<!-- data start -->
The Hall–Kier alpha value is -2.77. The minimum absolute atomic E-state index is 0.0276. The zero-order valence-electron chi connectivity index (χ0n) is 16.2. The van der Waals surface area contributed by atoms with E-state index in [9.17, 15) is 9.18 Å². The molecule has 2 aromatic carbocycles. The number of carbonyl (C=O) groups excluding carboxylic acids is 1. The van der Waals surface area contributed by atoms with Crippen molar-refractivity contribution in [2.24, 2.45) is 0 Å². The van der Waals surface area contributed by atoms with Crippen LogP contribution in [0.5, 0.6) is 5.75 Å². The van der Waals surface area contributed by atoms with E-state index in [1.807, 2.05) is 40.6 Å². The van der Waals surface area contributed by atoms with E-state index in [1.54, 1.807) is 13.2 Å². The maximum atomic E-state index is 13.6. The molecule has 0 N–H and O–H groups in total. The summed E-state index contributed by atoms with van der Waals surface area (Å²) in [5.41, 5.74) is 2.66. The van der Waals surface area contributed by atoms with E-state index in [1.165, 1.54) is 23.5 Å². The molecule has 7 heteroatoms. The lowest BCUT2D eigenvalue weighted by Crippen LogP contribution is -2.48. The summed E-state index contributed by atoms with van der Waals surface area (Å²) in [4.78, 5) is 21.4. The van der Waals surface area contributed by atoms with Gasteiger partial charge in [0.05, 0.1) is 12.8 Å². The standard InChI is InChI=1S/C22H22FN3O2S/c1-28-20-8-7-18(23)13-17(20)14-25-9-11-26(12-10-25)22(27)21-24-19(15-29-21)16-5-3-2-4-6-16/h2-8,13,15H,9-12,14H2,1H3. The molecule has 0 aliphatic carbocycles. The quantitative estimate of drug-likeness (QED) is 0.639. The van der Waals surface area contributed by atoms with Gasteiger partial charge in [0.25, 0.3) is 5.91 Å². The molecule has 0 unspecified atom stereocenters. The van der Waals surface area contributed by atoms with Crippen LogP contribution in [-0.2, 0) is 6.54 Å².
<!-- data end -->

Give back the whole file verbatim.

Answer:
The Hall–Kier alpha value is -2.77. The minimum absolute atomic E-state index is 0.0276. The zero-order valence-electron chi connectivity index (χ0n) is 16.2. The van der Waals surface area contributed by atoms with E-state index in [9.17, 15) is 9.18 Å². The molecule has 2 aromatic carbocycles. The number of carbonyl (C=O) groups excluding carboxylic acids is 1. The van der Waals surface area contributed by atoms with Crippen molar-refractivity contribution in [2.24, 2.45) is 0 Å². The van der Waals surface area contributed by atoms with Crippen LogP contribution in [0.5, 0.6) is 5.75 Å². The van der Waals surface area contributed by atoms with E-state index in [1.807, 2.05) is 40.6 Å². The van der Waals surface area contributed by atoms with E-state index in [1.54, 1.807) is 13.2 Å². The maximum atomic E-state index is 13.6. The molecule has 0 N–H and O–H groups in total. The summed E-state index contributed by atoms with van der Waals surface area (Å²) in [5.41, 5.74) is 2.66. The van der Waals surface area contributed by atoms with E-state index in [1.165, 1.54) is 23.5 Å². The molecule has 7 heteroatoms. The lowest BCUT2D eigenvalue weighted by Crippen LogP contribution is -2.48. The summed E-state index contributed by atoms with van der Waals surface area (Å²) in [4.78, 5) is 21.4. The van der Waals surface area contributed by atoms with Gasteiger partial charge in [0.05, 0.1) is 12.8 Å². The standard InChI is InChI=1S/C22H22FN3O2S/c1-28-20-8-7-18(23)13-17(20)14-25-9-11-26(12-10-25)22(27)21-24-19(15-29-21)16-5-3-2-4-6-16/h2-8,13,15H,9-12,14H2,1H3. The molecule has 0 aliphatic carbocycles. The quantitative estimate of drug-likeness (QED) is 0.639. The van der Waals surface area contributed by atoms with Gasteiger partial charge in [0.25, 0.3) is 5.91 Å². The molecule has 0 unspecified atom stereocenters. The van der Waals surface area contributed by atoms with Crippen LogP contribution in [-0.2, 0) is 6.54 Å².